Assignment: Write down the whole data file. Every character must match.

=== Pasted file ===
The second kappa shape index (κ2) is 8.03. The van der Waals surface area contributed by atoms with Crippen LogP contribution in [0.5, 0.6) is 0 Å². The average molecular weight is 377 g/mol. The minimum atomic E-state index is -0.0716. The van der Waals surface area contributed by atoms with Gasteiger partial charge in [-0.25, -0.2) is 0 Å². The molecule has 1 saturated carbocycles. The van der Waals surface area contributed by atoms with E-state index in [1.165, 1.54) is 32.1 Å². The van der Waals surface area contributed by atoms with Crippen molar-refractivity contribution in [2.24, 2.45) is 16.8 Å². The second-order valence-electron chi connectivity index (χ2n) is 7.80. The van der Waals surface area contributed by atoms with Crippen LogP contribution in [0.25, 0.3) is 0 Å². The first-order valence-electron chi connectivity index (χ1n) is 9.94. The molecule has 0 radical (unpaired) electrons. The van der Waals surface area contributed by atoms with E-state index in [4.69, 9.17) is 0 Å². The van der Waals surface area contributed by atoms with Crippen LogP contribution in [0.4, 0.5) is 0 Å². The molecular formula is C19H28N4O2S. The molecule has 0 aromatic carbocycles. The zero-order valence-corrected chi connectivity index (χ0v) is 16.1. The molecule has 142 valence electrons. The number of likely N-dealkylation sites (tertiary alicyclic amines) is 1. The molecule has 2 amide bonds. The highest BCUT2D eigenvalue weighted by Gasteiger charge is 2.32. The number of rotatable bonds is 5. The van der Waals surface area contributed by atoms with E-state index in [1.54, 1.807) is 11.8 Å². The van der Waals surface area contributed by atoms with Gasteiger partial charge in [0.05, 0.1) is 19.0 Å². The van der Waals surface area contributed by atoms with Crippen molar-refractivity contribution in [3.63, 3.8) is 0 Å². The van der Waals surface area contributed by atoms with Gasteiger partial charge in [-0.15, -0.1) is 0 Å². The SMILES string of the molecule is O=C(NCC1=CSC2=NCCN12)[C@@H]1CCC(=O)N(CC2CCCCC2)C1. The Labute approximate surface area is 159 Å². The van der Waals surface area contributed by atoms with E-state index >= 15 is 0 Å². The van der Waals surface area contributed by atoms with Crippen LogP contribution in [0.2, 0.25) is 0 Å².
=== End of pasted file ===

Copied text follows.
The second kappa shape index (κ2) is 8.03. The van der Waals surface area contributed by atoms with Crippen LogP contribution in [0.5, 0.6) is 0 Å². The average molecular weight is 377 g/mol. The minimum atomic E-state index is -0.0716. The van der Waals surface area contributed by atoms with Gasteiger partial charge in [-0.25, -0.2) is 0 Å². The molecule has 1 saturated carbocycles. The van der Waals surface area contributed by atoms with E-state index in [1.165, 1.54) is 32.1 Å². The van der Waals surface area contributed by atoms with Crippen molar-refractivity contribution in [2.24, 2.45) is 16.8 Å². The second-order valence-electron chi connectivity index (χ2n) is 7.80. The van der Waals surface area contributed by atoms with Crippen LogP contribution in [0.25, 0.3) is 0 Å². The first-order valence-electron chi connectivity index (χ1n) is 9.94. The molecule has 0 radical (unpaired) electrons. The van der Waals surface area contributed by atoms with E-state index in [4.69, 9.17) is 0 Å². The van der Waals surface area contributed by atoms with Crippen LogP contribution in [0.4, 0.5) is 0 Å². The molecular formula is C19H28N4O2S. The molecule has 0 aromatic carbocycles. The zero-order valence-corrected chi connectivity index (χ0v) is 16.1. The molecule has 142 valence electrons. The number of likely N-dealkylation sites (tertiary alicyclic amines) is 1. The molecule has 2 amide bonds. The highest BCUT2D eigenvalue weighted by Gasteiger charge is 2.32. The number of rotatable bonds is 5. The van der Waals surface area contributed by atoms with E-state index in [1.54, 1.807) is 11.8 Å². The van der Waals surface area contributed by atoms with Gasteiger partial charge in [0.05, 0.1) is 19.0 Å². The van der Waals surface area contributed by atoms with Crippen molar-refractivity contribution in [3.63, 3.8) is 0 Å². The van der Waals surface area contributed by atoms with Gasteiger partial charge in [-0.15, -0.1) is 0 Å². The SMILES string of the molecule is O=C(NCC1=CSC2=NCCN12)[C@@H]1CCC(=O)N(CC2CCCCC2)C1. The Labute approximate surface area is 159 Å². The van der Waals surface area contributed by atoms with E-state index >= 15 is 0 Å². The van der Waals surface area contributed by atoms with Crippen LogP contribution in [0.2, 0.25) is 0 Å².